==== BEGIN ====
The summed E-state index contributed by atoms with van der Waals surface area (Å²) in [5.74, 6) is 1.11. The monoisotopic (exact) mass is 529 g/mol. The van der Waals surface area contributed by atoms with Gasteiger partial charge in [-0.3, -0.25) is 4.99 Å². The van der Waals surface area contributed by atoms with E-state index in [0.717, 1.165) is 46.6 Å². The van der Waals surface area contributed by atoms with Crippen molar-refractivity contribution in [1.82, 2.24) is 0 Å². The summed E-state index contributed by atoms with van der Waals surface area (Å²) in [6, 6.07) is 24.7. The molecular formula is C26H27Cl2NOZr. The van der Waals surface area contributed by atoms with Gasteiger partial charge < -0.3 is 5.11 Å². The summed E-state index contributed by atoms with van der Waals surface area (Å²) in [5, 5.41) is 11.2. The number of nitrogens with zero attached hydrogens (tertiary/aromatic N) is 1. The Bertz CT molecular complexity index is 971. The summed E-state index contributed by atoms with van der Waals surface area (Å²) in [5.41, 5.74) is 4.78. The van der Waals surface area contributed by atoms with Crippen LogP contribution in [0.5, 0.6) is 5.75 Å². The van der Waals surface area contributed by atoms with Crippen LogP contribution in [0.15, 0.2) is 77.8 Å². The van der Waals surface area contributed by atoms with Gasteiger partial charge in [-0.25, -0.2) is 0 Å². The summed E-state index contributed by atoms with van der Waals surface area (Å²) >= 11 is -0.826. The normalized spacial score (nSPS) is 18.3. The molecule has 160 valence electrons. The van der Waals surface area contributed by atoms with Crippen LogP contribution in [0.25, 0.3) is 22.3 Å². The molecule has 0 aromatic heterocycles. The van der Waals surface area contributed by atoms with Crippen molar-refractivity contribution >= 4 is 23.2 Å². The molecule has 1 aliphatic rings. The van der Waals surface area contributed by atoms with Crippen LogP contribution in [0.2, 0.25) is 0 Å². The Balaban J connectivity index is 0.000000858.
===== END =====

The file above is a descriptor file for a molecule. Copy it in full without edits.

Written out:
The summed E-state index contributed by atoms with van der Waals surface area (Å²) in [5.74, 6) is 1.11. The monoisotopic (exact) mass is 529 g/mol. The van der Waals surface area contributed by atoms with Gasteiger partial charge in [-0.3, -0.25) is 4.99 Å². The van der Waals surface area contributed by atoms with E-state index in [0.717, 1.165) is 46.6 Å². The van der Waals surface area contributed by atoms with Crippen molar-refractivity contribution in [1.82, 2.24) is 0 Å². The summed E-state index contributed by atoms with van der Waals surface area (Å²) in [6, 6.07) is 24.7. The molecular formula is C26H27Cl2NOZr. The van der Waals surface area contributed by atoms with Gasteiger partial charge < -0.3 is 5.11 Å². The summed E-state index contributed by atoms with van der Waals surface area (Å²) in [5, 5.41) is 11.2. The number of nitrogens with zero attached hydrogens (tertiary/aromatic N) is 1. The Bertz CT molecular complexity index is 971. The summed E-state index contributed by atoms with van der Waals surface area (Å²) in [5.41, 5.74) is 4.78. The van der Waals surface area contributed by atoms with Crippen LogP contribution in [0.5, 0.6) is 5.75 Å². The van der Waals surface area contributed by atoms with Crippen LogP contribution in [0.15, 0.2) is 77.8 Å². The van der Waals surface area contributed by atoms with Gasteiger partial charge in [-0.25, -0.2) is 0 Å². The summed E-state index contributed by atoms with van der Waals surface area (Å²) >= 11 is -0.826. The normalized spacial score (nSPS) is 18.3. The molecule has 160 valence electrons. The van der Waals surface area contributed by atoms with Crippen LogP contribution in [0.25, 0.3) is 22.3 Å². The molecule has 0 aromatic heterocycles. The van der Waals surface area contributed by atoms with Crippen molar-refractivity contribution >= 4 is 23.2 Å². The molecule has 1 aliphatic rings. The van der Waals surface area contributed by atoms with Crippen LogP contribution in [0.2, 0.25) is 0 Å². The Balaban J connectivity index is 0.000000858.